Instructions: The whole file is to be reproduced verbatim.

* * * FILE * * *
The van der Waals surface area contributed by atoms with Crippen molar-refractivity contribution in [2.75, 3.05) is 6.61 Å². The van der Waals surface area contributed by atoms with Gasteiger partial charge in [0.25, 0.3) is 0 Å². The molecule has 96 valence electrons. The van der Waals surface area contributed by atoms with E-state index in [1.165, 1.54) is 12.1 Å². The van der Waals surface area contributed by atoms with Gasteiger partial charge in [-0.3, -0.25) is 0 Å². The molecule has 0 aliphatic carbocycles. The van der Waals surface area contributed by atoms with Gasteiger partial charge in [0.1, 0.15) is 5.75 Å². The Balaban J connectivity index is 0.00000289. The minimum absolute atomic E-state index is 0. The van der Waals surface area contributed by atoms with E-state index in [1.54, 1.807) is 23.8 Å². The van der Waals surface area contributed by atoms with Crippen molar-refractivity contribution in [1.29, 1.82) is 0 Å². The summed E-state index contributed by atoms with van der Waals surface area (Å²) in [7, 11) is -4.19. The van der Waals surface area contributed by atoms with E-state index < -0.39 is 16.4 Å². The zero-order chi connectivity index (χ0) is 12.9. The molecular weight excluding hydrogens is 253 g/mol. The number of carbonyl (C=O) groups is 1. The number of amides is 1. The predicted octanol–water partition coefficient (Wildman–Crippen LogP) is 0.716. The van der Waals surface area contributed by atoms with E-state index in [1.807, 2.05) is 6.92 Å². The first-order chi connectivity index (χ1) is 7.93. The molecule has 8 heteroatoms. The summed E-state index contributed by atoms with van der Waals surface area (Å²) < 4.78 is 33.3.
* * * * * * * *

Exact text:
The van der Waals surface area contributed by atoms with Crippen molar-refractivity contribution in [2.75, 3.05) is 6.61 Å². The van der Waals surface area contributed by atoms with Gasteiger partial charge in [0.25, 0.3) is 0 Å². The molecule has 96 valence electrons. The van der Waals surface area contributed by atoms with E-state index in [1.165, 1.54) is 12.1 Å². The van der Waals surface area contributed by atoms with Gasteiger partial charge in [-0.3, -0.25) is 0 Å². The molecule has 0 aliphatic carbocycles. The van der Waals surface area contributed by atoms with Gasteiger partial charge in [0.1, 0.15) is 5.75 Å². The Balaban J connectivity index is 0.00000289. The minimum absolute atomic E-state index is 0. The van der Waals surface area contributed by atoms with E-state index in [1.54, 1.807) is 23.8 Å². The van der Waals surface area contributed by atoms with Crippen molar-refractivity contribution in [1.29, 1.82) is 0 Å². The summed E-state index contributed by atoms with van der Waals surface area (Å²) in [7, 11) is -4.19. The van der Waals surface area contributed by atoms with E-state index < -0.39 is 16.4 Å². The zero-order chi connectivity index (χ0) is 12.9. The molecular weight excluding hydrogens is 253 g/mol. The number of carbonyl (C=O) groups is 1. The number of amides is 1. The predicted octanol–water partition coefficient (Wildman–Crippen LogP) is 0.716. The van der Waals surface area contributed by atoms with E-state index in [1.807, 2.05) is 6.92 Å². The first-order chi connectivity index (χ1) is 7.93. The molecule has 8 heteroatoms. The summed E-state index contributed by atoms with van der Waals surface area (Å²) < 4.78 is 33.3.